> curl -X POST -H "Content-Type: application/json" -d '{"name":"Albert Einstein",
  "birthday":"14.03.1879"}' http://$(getWebserverIP webserver2):8080
> curl -X POST -H "Content-Type: application/json" -d '{"name":"Werner Heisenberg",
  "birthday":"05.12.1901”}' http://$(getWebserverIP webserver3):8080

And retrieve these birthdays

> curl http://$(getWebserverIP webserver1)
name = James Clerk Maxwell, birthday = 13.06.1831
name = Albert Einstein, birthday = 14.03.1879
name = Werner Heisenberg, birthday = 05.12.1901

As you can see, no parameterization is necessary to connect the web servers to the MongoDB as docker run -link automatically passes the correct network connection information.

Port - Expose Services to Host Port

Docker links interconnect containers. But how do we connect containers to the outside world? There are two different approaches here that are complementary. Docker port and pipework.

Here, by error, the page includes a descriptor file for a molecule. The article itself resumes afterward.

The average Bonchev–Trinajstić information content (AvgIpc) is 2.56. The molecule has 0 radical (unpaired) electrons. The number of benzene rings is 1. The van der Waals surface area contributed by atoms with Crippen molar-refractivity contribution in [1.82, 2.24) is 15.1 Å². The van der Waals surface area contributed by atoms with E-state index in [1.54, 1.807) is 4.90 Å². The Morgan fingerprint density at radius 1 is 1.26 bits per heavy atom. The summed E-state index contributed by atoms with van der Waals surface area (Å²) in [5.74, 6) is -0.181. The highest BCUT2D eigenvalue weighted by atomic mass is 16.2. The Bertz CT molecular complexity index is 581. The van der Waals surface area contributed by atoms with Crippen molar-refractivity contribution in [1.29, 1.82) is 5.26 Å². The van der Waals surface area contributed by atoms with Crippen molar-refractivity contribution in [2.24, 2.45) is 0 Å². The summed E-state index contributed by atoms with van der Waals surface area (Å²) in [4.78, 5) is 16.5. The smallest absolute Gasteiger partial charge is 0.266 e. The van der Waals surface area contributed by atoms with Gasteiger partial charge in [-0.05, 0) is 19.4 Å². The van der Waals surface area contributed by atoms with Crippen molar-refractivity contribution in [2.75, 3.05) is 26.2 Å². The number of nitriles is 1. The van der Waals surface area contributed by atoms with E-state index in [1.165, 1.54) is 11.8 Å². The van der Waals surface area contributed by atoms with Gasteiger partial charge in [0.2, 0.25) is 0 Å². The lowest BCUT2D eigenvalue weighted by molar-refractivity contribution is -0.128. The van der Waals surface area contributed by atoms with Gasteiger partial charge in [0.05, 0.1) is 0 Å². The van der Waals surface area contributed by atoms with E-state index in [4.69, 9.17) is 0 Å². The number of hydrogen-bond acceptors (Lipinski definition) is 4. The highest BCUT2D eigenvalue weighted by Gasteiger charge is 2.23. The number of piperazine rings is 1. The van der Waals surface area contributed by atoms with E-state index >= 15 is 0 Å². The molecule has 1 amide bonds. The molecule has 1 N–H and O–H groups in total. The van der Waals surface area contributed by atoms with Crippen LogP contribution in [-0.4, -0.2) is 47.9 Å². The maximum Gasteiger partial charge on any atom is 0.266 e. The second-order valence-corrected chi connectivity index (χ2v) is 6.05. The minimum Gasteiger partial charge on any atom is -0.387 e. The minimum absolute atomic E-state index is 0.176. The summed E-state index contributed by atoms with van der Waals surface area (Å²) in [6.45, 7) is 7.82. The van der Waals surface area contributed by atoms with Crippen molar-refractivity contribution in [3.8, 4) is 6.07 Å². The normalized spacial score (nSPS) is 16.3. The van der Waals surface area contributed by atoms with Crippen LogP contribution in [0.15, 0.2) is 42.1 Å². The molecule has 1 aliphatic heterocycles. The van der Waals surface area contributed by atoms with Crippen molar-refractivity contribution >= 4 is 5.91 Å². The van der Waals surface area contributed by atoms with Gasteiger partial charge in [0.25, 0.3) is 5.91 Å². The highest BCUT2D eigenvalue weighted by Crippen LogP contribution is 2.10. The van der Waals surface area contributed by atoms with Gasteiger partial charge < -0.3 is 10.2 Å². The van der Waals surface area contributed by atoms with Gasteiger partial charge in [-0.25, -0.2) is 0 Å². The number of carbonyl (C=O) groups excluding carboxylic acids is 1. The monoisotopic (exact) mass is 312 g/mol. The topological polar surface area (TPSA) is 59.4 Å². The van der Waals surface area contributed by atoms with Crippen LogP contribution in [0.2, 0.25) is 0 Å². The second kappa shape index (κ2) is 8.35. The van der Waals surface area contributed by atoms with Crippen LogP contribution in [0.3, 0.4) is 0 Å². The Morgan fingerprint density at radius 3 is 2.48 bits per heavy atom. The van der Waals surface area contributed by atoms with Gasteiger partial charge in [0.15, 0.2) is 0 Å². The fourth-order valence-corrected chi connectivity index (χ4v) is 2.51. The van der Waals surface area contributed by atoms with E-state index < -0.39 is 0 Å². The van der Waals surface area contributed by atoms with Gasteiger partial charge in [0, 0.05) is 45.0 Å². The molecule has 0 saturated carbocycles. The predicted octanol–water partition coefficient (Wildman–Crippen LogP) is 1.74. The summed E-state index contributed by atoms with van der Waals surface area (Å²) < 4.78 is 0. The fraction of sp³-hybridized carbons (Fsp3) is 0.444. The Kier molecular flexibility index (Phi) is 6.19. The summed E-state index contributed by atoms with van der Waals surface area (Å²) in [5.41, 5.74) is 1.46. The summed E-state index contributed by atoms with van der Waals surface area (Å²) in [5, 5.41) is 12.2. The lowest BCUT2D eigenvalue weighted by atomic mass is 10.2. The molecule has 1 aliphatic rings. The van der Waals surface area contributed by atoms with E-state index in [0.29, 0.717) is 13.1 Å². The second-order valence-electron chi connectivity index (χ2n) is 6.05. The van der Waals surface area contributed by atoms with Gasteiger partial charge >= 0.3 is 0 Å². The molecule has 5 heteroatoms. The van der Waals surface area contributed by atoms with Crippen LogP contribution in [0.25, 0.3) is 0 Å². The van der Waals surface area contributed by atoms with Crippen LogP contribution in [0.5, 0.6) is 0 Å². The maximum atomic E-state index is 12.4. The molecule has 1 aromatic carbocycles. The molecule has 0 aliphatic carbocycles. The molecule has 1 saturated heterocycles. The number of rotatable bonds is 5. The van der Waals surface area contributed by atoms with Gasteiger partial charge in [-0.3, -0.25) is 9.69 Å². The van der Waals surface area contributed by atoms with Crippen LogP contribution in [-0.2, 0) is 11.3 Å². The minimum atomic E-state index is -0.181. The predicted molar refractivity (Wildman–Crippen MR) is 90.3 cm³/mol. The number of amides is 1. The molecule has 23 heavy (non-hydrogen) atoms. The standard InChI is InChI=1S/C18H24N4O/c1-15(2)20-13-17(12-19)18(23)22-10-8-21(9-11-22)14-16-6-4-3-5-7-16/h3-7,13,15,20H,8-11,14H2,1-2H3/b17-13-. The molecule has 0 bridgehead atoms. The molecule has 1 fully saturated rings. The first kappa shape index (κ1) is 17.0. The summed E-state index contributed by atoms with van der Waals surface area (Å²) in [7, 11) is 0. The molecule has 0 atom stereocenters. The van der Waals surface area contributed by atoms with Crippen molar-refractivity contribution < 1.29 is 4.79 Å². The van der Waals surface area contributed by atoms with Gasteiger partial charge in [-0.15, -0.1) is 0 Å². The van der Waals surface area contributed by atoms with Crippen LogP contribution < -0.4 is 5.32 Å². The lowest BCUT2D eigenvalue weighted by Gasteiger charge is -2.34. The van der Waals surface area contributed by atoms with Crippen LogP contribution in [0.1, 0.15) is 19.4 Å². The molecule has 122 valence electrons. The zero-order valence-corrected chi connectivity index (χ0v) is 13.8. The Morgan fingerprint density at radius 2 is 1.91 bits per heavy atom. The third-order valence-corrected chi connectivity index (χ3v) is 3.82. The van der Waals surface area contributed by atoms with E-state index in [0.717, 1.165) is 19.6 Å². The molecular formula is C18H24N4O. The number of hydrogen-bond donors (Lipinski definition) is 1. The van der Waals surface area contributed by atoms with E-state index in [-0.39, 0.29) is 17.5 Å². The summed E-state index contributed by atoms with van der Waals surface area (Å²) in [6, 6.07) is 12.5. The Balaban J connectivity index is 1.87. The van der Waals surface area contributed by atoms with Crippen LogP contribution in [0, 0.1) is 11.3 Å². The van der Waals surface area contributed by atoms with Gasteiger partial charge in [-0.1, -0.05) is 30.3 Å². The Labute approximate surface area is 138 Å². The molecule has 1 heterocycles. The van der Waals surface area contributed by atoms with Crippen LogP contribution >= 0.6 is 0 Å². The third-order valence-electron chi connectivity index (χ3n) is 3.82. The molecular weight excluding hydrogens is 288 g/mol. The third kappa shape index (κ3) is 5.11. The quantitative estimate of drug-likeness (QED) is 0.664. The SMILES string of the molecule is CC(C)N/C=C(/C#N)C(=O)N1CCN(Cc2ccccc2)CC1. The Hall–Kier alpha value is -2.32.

The docker run -port parameter serves another purpose to enable networking with Docker containers. It comes in three syntax flavors
-p=[]: Publish a container’s port to the host (format: ip:hostPort:containerPort | ip::containerPort | hostPort:containerPort)

and specifies on which host IP address and port an exposed container port should be provided. In case the host IP address or port are omitted, all host interfaces or the same port as exposed are used, respectively. In this way, a connection to the host port is forwarded to the container.

In our example, we expose the web server container’s port to the same port of the host:
> docker run -d -name webserver -link mongodb:mongo -p 8080:8080 docker-network-demo/webserver:latest

In order to check to which IP addresses and port an exposed port — so called private port — is mapped to, run

> docker port webserver 8080

In this case, the port is exposed to the same host port as desired and is listening on all host interfaces.

Now you can access the example web service by the host IP address (see Vagrantfile on GitHub):